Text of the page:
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this heady and high-minded generation. cannot enter in! Our woe-begone and I will labour for it ; I will find my way self-tormented poet hath so fabled it of back to it if it be possible ; and I would Cain ; but it is not a wicked murderer's advise any man who hears me, as he part thus upward to soar, and sigh that values his own peace, to do the same- he can go no higher; but it is the part to seek quietness, to desire peace, to of every noble faculty of the soul which dwell with truth, to ensue it diligently." God hath endowed with purity and This was written in 1828 ; yet is but an average product of the minds

strength above its peers. For the world only some couple of years thereafter that make it up, its laws are for all the speaker had gone astray among those that dwell therein, not for the the chaotic voices of a wild super- gifted few; its customs are covenants natural fever ; but, sincere to the for the use of the many; and when it very, core as Irving was, a more pleaseth God to create a master-spirit in moving pre-vindication of his purity any kind—a Bacon in philosophy, a of mind and intention could not be Shakespeare in fancy, a Milton in poetry, supposed.

a Newton in science, a Locke in sincerity And we are very loth to pass this and truth-they must either address climax of his life without interposing their wonderful faculties to elevate that some witness, from his own words, of average which they find established, and that fervour and inspiration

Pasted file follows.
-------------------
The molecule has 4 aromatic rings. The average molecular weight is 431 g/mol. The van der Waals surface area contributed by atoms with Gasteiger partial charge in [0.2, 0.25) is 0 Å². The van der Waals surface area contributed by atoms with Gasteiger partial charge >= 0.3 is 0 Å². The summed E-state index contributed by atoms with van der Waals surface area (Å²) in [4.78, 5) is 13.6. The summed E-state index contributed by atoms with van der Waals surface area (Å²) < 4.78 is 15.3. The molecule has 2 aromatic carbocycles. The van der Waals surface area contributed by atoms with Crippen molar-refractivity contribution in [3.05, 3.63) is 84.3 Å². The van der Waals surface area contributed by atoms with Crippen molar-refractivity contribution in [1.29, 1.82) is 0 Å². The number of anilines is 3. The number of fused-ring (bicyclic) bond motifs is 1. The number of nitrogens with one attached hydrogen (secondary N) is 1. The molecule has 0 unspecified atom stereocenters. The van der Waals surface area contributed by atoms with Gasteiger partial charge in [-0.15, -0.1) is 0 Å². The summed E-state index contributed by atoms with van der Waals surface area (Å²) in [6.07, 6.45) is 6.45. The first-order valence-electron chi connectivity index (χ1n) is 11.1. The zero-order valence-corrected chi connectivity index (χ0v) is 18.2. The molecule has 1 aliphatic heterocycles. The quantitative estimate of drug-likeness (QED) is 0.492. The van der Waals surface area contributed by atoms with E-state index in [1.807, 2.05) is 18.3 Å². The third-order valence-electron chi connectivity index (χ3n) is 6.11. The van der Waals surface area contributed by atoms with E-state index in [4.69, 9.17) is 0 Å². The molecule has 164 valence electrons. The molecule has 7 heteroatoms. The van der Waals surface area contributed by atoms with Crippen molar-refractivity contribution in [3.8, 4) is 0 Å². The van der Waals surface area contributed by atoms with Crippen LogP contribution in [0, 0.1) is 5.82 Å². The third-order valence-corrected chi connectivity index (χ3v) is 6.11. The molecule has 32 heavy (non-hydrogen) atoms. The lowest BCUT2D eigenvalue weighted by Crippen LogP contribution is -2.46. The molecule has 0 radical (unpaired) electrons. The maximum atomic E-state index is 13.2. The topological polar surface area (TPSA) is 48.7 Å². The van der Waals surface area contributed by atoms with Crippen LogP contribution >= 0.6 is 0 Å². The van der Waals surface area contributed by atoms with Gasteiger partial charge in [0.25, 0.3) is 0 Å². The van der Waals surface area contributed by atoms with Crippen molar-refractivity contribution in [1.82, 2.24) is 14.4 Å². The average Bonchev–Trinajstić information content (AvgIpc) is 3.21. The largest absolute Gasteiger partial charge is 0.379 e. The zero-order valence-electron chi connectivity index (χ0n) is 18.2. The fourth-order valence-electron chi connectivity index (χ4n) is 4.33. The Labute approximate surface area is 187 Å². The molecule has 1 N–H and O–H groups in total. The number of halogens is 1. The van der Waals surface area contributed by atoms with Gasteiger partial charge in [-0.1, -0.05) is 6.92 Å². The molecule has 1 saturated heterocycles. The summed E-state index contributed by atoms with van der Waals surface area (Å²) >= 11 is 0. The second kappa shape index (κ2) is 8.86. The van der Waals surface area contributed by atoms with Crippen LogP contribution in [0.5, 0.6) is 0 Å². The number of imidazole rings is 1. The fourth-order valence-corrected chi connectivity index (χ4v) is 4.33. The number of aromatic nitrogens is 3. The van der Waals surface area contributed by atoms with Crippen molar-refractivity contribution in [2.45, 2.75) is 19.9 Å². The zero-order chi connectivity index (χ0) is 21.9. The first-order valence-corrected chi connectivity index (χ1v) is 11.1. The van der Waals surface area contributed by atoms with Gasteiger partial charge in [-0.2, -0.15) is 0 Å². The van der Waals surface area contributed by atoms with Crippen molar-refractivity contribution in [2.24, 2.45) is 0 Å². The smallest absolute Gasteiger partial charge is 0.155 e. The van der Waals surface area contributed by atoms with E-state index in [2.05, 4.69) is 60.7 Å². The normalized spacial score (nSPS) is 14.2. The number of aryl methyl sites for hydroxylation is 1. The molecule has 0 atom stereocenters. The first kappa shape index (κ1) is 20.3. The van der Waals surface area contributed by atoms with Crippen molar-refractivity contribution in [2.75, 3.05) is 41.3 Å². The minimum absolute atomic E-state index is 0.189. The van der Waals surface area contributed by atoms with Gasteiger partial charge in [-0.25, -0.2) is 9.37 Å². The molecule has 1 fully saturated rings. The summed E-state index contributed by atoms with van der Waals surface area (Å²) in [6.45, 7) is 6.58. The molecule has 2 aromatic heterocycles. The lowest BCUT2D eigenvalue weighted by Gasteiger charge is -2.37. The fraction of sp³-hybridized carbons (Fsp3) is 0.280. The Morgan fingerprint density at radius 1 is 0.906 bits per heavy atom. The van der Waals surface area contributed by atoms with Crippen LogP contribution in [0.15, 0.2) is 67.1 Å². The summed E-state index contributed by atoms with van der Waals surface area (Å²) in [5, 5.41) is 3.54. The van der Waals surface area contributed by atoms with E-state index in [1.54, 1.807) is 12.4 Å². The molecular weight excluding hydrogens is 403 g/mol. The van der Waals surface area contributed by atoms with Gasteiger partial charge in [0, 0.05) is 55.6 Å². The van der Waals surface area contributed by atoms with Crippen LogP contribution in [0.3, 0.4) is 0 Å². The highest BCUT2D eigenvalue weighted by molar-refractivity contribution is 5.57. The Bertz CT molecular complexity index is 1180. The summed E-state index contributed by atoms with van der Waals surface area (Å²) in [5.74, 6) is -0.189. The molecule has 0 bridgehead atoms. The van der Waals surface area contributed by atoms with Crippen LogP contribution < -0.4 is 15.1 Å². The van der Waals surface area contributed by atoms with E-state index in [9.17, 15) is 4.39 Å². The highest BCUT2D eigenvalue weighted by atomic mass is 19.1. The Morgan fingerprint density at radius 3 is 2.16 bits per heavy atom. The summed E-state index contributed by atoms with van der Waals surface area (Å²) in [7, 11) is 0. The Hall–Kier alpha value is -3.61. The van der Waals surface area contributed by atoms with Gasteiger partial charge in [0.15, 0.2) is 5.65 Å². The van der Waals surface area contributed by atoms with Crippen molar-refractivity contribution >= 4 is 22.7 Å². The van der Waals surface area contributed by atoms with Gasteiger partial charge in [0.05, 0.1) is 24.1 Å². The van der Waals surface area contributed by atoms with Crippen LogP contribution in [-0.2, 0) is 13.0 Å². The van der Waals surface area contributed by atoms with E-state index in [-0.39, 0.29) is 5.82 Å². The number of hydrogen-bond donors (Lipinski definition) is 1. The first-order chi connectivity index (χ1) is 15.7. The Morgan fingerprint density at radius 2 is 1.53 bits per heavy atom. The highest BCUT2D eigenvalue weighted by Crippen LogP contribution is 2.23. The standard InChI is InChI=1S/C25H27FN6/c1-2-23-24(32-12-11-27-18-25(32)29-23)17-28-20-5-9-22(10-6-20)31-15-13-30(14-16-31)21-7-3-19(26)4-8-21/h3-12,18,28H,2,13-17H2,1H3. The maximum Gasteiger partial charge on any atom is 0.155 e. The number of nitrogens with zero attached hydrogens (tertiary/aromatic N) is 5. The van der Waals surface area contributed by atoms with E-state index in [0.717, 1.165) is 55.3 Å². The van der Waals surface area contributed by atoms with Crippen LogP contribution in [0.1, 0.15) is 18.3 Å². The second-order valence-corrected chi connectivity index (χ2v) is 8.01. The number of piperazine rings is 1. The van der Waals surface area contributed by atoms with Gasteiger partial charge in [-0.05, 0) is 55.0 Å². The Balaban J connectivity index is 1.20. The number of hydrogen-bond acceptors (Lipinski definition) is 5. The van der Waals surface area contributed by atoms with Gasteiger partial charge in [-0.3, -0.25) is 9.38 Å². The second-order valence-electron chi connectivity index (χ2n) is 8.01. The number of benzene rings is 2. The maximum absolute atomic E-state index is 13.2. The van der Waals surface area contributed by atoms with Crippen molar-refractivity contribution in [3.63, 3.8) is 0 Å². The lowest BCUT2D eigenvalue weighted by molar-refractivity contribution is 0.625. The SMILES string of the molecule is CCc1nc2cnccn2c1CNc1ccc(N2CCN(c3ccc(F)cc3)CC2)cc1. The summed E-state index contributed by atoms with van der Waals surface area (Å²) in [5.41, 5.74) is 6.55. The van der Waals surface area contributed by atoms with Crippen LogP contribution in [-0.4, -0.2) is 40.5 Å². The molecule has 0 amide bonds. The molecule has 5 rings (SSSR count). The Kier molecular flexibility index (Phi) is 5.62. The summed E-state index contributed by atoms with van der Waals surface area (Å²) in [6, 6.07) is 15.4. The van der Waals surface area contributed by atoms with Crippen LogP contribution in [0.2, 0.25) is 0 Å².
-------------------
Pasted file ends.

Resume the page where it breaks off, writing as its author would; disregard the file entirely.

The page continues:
of genius or, like that much-to-be-pitied master of

so bless the generations that are to come, which we claim for him. His works present poetry, and many other mighty are not so commonly read that we spirits of this licentious day, they must should fear to reproduce only that rage and fret against the world, which which everybody knows; and to world will dash them off, as the promi. speak the truth, everybody who does pent rocks do the feeble bark which know will be the better for reading braves them, leaviog to after ages monu, again the following noble exposition ments of reckless folly. That same world of the ideal sense of humanity;

will dash them off, which, if they had which we choose, not because it is come with honest, kind intentions, would more remarkable than the general other rocks of the

ocean do throw their

have taken them into its bosom, even as matter which surrounds it, but everlasting arms abroad, and take within because it can be detached more their peaceful bays thousands of the talleasily from the Argument of which est ships which sail upon the bosom of it forms a part. "The preacher is the deep. It is, I say, the nature of every treating that objection against Chris- faculty of the mind created greater than tianity which stumbles at its “sublime ordinary, to dress out a feast for that and inaccessible reach of virtue.”